During his State of the Union address this year, President Joe Biden called for "strong penalties" to crack down on fentanyl trafficking, while Republicans have argued that his border policies are largely responsible for the amount of fentanyl in the U.S.
Marriage licenses for kids are banned in Connecticut
A measure signed into law last month blocks minors from obtaining a marriage license in Connecticut.
The new law reverses a 2017 statute that allowed a probate judge to issue marriage licenses to 16- and 17-year-olds with the written consent of a parent or guardian.
Indiana repeals ban on throwing stars
Under a new law, throwing stars are now legal in Indiana, except on school property.
The statute defines throwing stars to "mean a throwing-knife, throwing-iron, or other knife-like weapon with blades set at different angles."
Tougher data privacy laws in Colorado and Connecticut
Both states have enacted consumer privacy laws that are expected to afford residents more control over their personal data.
The new laws require businesses to obtain consent before storing, sharing or selling certain personal data. They also affirm the rights of residents to ask businesses delete their personal information, seek copies of data collected about them and block the sale of their personal data.
Gov. Jared Polis, a Democrat, in 2021 signed a bill establishing the Colorado Privacy Act, with the final rules published in March. Gov. Ned Lamont, also a Democrat, signed Connecticut's version last year.
Pornography sites required to check age of users in Virginia
Porn sites operating in Virginia will be required to take "reasonable steps" to verify that their users are at least 18 years old.
Mississippi picks the blueberry as its state fruit
Mississippi is formally designating the blueberry as its state fruit.
The move came after a group of elementary school students "led the way on this issue and rallied the legislature to their cause," Gov. Tate Reeves tweeted upon signing the legislation in March.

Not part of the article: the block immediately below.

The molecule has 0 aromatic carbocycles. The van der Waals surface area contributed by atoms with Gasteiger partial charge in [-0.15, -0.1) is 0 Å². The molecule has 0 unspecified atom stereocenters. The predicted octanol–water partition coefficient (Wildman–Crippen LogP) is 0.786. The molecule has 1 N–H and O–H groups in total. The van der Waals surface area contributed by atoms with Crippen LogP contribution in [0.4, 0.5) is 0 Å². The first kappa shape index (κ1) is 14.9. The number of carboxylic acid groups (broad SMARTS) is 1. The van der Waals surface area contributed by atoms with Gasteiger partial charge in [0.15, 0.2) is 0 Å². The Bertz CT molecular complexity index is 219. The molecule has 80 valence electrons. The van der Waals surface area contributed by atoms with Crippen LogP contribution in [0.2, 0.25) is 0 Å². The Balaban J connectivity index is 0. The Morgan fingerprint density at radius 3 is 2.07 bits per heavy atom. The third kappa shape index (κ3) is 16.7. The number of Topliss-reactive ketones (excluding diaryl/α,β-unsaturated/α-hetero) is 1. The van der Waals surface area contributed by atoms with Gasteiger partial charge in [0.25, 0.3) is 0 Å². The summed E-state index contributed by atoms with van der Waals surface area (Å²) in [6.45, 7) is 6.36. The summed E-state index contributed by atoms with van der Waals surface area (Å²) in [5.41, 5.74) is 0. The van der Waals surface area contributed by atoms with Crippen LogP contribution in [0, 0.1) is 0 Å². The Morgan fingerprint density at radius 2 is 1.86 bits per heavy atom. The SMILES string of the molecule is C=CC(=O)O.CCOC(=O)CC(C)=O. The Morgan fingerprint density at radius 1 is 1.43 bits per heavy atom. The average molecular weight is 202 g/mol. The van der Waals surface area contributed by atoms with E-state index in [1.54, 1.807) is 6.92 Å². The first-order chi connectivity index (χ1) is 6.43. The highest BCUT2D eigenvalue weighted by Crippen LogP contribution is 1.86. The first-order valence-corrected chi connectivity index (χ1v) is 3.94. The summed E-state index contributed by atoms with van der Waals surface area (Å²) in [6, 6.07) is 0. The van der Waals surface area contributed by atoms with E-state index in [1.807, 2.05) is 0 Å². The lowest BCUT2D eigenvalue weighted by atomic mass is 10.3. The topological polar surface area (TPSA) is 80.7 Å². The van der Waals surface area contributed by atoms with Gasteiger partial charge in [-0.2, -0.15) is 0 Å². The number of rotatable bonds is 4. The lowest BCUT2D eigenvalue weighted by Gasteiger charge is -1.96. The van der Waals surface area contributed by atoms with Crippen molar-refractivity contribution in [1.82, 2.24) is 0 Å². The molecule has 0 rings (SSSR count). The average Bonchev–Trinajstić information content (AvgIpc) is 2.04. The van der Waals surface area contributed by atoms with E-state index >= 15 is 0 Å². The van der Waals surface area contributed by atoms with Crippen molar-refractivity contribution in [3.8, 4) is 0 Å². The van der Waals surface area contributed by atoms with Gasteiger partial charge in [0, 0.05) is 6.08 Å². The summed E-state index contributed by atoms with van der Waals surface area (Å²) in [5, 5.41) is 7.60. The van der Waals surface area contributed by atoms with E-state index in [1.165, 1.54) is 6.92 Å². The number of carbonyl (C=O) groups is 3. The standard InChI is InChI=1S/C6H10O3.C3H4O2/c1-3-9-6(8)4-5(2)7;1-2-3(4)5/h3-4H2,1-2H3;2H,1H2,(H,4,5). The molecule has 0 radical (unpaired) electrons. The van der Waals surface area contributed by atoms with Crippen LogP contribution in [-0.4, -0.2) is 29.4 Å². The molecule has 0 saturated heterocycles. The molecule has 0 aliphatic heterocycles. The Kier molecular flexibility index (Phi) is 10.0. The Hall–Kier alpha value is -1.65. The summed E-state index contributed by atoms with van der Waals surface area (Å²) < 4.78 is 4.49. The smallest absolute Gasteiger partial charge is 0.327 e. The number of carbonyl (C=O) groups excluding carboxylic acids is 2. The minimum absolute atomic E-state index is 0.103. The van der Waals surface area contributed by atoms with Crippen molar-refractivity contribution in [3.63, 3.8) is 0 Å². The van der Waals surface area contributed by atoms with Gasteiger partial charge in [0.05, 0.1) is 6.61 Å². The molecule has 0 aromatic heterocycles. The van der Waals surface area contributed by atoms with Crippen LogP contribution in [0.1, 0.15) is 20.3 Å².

School books with sex acts are now banned in Iowa
Iowa schools will be required to strip from library shelves any texts detailing “sex acts” under a bill that also prohibits instruction related to gender identity and sexual orientation in public and charter schools through sixth grade.
The measure was signed by Gov. Kim Reynolds, a Republican, in May. The legislation also lifts a requirement for schools to include information about HPV and AIDS in health curriculum.
Restrictions on certain race and gender topics in Tennessee
A new law identifies certain topics surrounding racism and sexism. and how race and gender could play a role in the maintenance of privilege or oppression as “divisive concepts” that are subject to restrictions.
The law bars institutions from conducting mandatory training or using training materials with students or employees that includes these concepts. It also prohibits public institutions of higher education from requiring prospective students or employees to “submit a personal diversity statement” or to agree with an “institutional diversity statement” when they apply.